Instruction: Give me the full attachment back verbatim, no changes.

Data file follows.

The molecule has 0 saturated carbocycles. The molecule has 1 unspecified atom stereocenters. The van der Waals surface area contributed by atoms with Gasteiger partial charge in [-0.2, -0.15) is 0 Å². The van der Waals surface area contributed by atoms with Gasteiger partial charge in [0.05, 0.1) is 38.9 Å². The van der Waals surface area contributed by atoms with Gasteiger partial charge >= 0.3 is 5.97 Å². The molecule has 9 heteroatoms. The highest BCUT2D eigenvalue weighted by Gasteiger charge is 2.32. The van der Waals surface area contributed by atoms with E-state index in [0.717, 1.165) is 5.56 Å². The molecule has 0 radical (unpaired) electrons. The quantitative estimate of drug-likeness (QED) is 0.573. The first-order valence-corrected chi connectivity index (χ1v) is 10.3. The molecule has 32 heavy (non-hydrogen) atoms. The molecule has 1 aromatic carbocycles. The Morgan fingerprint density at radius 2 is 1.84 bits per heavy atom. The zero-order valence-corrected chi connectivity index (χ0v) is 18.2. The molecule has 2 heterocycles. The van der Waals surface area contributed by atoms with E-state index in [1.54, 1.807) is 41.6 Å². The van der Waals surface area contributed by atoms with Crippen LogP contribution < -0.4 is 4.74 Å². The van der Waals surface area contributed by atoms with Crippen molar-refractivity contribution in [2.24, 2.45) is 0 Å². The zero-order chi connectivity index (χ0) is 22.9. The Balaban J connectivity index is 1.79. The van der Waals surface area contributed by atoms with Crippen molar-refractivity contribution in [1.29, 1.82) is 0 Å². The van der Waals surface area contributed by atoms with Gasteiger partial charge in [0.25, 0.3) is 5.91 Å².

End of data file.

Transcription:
The molecule has 0 saturated carbocycles. The molecule has 1 unspecified atom stereocenters. The van der Waals surface area contributed by atoms with Gasteiger partial charge in [-0.2, -0.15) is 0 Å². The van der Waals surface area contributed by atoms with Gasteiger partial charge in [0.05, 0.1) is 38.9 Å². The van der Waals surface area contributed by atoms with Gasteiger partial charge >= 0.3 is 5.97 Å². The molecule has 9 heteroatoms. The highest BCUT2D eigenvalue weighted by Gasteiger charge is 2.32. The van der Waals surface area contributed by atoms with E-state index in [0.717, 1.165) is 5.56 Å². The molecule has 0 radical (unpaired) electrons. The quantitative estimate of drug-likeness (QED) is 0.573. The first-order valence-corrected chi connectivity index (χ1v) is 10.3. The molecule has 32 heavy (non-hydrogen) atoms. The molecule has 1 aromatic carbocycles. The Morgan fingerprint density at radius 2 is 1.84 bits per heavy atom. The zero-order valence-corrected chi connectivity index (χ0v) is 18.2. The molecule has 2 heterocycles. The van der Waals surface area contributed by atoms with E-state index in [1.54, 1.807) is 41.6 Å². The van der Waals surface area contributed by atoms with Crippen LogP contribution < -0.4 is 4.74 Å². The van der Waals surface area contributed by atoms with Crippen molar-refractivity contribution in [2.24, 2.45) is 0 Å². The zero-order chi connectivity index (χ0) is 22.9. The Balaban J connectivity index is 1.79. The van der Waals surface area contributed by atoms with Crippen molar-refractivity contribution in [1.29, 1.82) is 0 Å². The van der Waals surface area contributed by atoms with Gasteiger partial charge in [0.25, 0.3) is 5.91 Å².